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As of this writing, wunderkind statistician Nate Silver puts the GOP chance of retaking control of the Senate in tomorrow’s midterm elections at 68.5 percent and trending upward. The New York Times model is similarly optimistic for Republicans, and Mitch McConnell (R-KY) is so close to Senate Majority Leader that he’s probably daydreaming about it right now.

Yes, the GOP is likely to win the Senate tomorrow. But if the Republican establishment keeps failing to live up to its limited government rhetoric, who cares?

Sure, many politicians in the Republican Party talk a good talk. The problem is that—for most of them—it’s nothing but talk.

Take foreign policy, for instance. The last six months have seemed like a competition between Republicans and Democrats over who can stoke more fear and which party is more eager for another war. The hysterical and exaggerated depictions of the threat posed by ISIS are not only completely wrong; they’re also a typical way Washington scares the public into accepting more big government.

But don’t forget the previous decade, either. Though our Nobel Peace Prize-winning President has started and renewed plenty of wars of his own, we can’t forget that it was a Republican, George W. Bush, who launched this round of wasteful, endless foreign policy with devastating human and financial costs.

How is our costly foreign policy going to change with a Republican-controlled Senate?

How will spending and debt change? Many Republicans like to say that Democrats are irresponsible and spend way too much borrowed money. They’re absolutely right. The national debt has spiked under Obama, but you know what? We didn’t get to nearly $18 trillion of debt and counting just because of Democrats. Debt is a bipartisan issue.

The Republican establishment likes to talk about supporting “historic” cuts and slashing government spending, but somehow the debt still increases. The GOP has controlled the House for almost 20 years straight—you know, the part of government which the Constitution says holds the power of the purse—but our debt still goes up. And up. And up…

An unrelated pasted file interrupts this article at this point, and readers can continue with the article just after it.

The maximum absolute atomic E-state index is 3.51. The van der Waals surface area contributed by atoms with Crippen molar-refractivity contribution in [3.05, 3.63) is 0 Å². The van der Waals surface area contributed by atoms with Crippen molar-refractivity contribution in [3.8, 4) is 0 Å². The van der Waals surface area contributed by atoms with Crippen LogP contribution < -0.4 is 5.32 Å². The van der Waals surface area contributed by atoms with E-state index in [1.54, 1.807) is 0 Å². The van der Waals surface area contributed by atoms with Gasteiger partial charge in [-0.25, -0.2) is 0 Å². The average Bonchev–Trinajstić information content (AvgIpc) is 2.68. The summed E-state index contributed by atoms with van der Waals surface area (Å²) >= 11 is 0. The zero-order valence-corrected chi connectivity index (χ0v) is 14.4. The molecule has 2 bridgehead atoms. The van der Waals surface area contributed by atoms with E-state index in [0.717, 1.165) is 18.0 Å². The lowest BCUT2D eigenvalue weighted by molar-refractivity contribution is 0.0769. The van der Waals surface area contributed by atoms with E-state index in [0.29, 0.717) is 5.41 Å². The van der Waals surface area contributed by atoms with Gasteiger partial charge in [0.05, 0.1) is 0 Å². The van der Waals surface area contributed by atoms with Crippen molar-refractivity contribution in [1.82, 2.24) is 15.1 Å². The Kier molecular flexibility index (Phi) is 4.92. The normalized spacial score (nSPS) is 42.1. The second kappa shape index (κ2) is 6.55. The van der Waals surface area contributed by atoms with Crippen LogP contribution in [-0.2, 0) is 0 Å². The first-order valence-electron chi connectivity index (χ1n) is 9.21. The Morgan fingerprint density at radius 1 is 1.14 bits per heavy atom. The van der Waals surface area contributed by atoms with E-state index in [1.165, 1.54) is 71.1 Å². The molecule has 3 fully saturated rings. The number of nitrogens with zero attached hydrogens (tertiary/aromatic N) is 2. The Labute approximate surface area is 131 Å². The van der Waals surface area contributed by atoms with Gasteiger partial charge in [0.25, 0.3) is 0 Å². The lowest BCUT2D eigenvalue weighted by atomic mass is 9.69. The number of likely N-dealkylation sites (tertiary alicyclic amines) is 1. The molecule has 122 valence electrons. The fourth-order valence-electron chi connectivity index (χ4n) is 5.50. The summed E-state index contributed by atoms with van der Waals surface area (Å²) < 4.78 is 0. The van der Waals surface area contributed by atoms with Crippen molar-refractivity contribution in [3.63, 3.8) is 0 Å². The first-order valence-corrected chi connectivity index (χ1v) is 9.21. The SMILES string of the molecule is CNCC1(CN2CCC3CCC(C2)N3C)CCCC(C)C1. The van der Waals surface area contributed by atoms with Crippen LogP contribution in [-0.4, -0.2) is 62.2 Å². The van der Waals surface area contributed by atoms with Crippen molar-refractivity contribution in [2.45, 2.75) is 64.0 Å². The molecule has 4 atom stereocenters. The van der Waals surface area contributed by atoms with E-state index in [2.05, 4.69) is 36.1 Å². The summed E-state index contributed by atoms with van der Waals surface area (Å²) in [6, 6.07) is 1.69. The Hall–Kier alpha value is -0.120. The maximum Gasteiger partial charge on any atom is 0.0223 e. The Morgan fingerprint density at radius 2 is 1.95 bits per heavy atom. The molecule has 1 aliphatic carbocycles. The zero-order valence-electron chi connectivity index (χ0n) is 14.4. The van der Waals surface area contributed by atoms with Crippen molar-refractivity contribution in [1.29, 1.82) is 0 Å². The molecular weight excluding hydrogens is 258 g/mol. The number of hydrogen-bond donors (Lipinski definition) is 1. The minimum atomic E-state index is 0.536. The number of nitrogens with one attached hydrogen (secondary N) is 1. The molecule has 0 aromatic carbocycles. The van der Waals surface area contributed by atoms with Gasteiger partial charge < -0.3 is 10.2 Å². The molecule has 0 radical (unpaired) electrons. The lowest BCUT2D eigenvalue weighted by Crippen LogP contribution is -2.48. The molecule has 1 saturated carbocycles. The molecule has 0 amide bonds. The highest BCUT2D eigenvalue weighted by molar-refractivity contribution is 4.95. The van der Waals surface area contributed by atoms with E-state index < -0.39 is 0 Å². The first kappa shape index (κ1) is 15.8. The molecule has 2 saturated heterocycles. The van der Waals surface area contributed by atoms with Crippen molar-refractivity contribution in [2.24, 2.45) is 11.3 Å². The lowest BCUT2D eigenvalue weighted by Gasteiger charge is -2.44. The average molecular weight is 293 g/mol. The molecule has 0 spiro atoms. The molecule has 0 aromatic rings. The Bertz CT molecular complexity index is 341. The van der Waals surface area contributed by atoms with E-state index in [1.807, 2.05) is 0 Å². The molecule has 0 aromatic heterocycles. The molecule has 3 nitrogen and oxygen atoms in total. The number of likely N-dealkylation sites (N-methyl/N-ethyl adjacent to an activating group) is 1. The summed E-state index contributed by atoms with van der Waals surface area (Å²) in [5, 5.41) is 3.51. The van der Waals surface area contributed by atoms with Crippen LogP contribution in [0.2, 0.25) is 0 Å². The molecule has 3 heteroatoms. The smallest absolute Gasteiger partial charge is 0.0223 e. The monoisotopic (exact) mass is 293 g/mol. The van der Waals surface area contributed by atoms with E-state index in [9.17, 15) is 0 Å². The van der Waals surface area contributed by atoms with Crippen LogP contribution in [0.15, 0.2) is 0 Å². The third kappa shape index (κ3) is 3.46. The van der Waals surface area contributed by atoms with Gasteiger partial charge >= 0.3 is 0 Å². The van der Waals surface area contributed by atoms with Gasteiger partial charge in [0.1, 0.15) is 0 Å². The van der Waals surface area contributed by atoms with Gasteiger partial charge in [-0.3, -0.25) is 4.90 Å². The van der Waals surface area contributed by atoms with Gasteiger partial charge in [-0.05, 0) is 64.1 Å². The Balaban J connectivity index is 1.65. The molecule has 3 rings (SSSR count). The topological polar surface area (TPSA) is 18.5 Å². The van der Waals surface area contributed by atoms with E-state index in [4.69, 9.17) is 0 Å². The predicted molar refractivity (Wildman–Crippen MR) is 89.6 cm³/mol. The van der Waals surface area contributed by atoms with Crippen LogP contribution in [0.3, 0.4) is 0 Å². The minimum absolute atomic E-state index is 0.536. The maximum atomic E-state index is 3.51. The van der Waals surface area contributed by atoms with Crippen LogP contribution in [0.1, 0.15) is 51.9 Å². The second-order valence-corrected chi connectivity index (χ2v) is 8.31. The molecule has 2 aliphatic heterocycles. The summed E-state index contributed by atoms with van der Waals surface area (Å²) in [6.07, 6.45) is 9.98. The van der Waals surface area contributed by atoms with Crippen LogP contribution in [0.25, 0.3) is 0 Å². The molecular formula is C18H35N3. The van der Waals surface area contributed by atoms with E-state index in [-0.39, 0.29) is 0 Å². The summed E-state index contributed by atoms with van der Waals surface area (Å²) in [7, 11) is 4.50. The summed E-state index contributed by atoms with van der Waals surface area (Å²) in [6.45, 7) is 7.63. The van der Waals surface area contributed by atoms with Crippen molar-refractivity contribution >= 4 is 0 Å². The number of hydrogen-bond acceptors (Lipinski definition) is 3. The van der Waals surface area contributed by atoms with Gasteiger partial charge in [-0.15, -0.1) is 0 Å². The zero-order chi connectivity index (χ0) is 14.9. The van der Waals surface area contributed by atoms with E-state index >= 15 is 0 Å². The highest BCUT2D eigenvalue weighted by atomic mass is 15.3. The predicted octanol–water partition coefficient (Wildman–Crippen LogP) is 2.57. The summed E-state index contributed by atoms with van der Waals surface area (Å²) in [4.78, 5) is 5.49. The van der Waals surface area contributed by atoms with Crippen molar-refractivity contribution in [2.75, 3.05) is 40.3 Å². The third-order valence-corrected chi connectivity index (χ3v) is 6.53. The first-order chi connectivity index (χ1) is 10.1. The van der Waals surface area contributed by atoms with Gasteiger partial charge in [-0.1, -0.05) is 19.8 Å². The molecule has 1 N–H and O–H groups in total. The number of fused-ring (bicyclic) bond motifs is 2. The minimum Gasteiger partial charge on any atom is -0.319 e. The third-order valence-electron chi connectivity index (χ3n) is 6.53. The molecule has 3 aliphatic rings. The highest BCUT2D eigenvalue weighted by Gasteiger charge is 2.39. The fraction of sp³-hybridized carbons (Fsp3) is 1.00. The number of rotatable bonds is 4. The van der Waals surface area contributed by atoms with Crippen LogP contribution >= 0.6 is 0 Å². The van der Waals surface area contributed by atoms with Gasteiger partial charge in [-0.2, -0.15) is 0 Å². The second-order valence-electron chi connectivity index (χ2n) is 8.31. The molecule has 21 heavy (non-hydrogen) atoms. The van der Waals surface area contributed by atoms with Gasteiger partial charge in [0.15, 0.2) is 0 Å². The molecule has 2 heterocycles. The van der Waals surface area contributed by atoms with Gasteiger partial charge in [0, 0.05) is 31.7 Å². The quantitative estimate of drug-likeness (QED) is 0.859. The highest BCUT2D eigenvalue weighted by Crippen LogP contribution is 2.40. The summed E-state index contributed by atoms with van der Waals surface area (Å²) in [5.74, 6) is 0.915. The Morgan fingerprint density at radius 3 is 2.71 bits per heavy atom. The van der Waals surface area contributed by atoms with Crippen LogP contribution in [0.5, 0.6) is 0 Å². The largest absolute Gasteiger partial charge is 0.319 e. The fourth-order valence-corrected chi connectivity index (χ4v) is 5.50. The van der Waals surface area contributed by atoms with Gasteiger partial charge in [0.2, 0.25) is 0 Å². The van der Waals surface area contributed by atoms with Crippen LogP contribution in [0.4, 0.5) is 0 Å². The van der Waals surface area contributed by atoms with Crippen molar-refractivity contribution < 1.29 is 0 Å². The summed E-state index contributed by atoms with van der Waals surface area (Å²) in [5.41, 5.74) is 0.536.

So much so that from October 27, 2014 through the end of the year, every dime Washington spends will be a dime it can’t afford.

How is out-of-control spending going to change with a Republican-controlled Senate?

Or what about individual rights? Establishment Republicans like Sen. John McCain have agreed with Democrats that it’s ok for our government to assassinate 16-year-old kids who aren’t charged with any crime.

Or what about abuses of authority? President Obama has been awful about this, but historically, some Republican Presidents have been even worse.

Or what about all the other miscellaneous and multiplying abuses of liberty which seem to touch almost every aspect of our lives? How is the TSA groping us at the airport going to change with a Republican-controlled Senate? How is the NSA monitoring all our private communications going to change with a Republican-controlled Senate? How is the failed and abusive drug war going to change with a Republican-controlled Senate?

Perhaps the single biggest hope for this new Senate majority is the repeal of Obamacare—but soon-to-be Senate Majority Leader Mitch McConnell has all but conceded defeat on that front. Without the supermajority needed to override a presidential veto of any repeal bill (and a supermajority is basically an impossible outcome of Tuesday’s vote), there is no real chance that the new Senate will axe Obama’s health care law.

Though McConnell may still pay a little lip-service to the idea, it appears that his highest hopes are to “repeal the law’s tax on medical devices — which a number of Democratic senators already support — and to narrow its mandate on which workers must be covered.”

In other words, he’d do one thing which would probably happen anyway, and do little to change the employer mandate which has been so frequently linked to loss of jobs and damage to businesses.

So, again: What’s going to change after tomorrow?

What concrete difference will we see in our lives because there are more Rs than Ds on the Hill?

What liberties will be better-protected?

What specific abuse of government will decrease?

I don’t mean to sound overly jaded. There are a handful of people in Congress—notably Rep. Justin Amash (R-MI), Rep. Walter Jones (R-NC), Rep. Thomas Massie (R-KY), and Sen. Rand Paul (R-KY)—who to one degree or another have offered a real alternative to the big government consensus of the bipartisan establishment. If Republican control of the Senate gives them slightly more say-so, great.

But given the Republican leadership’s historically frosty treatment of these liberty-friendly congressmen, this Senate win instead seems likely to produce more of the same: More irresponsible spending. More aimless war. More reckless, feckless government all around.

I hope I’m wrong about all this. But I’m not holding my breath.

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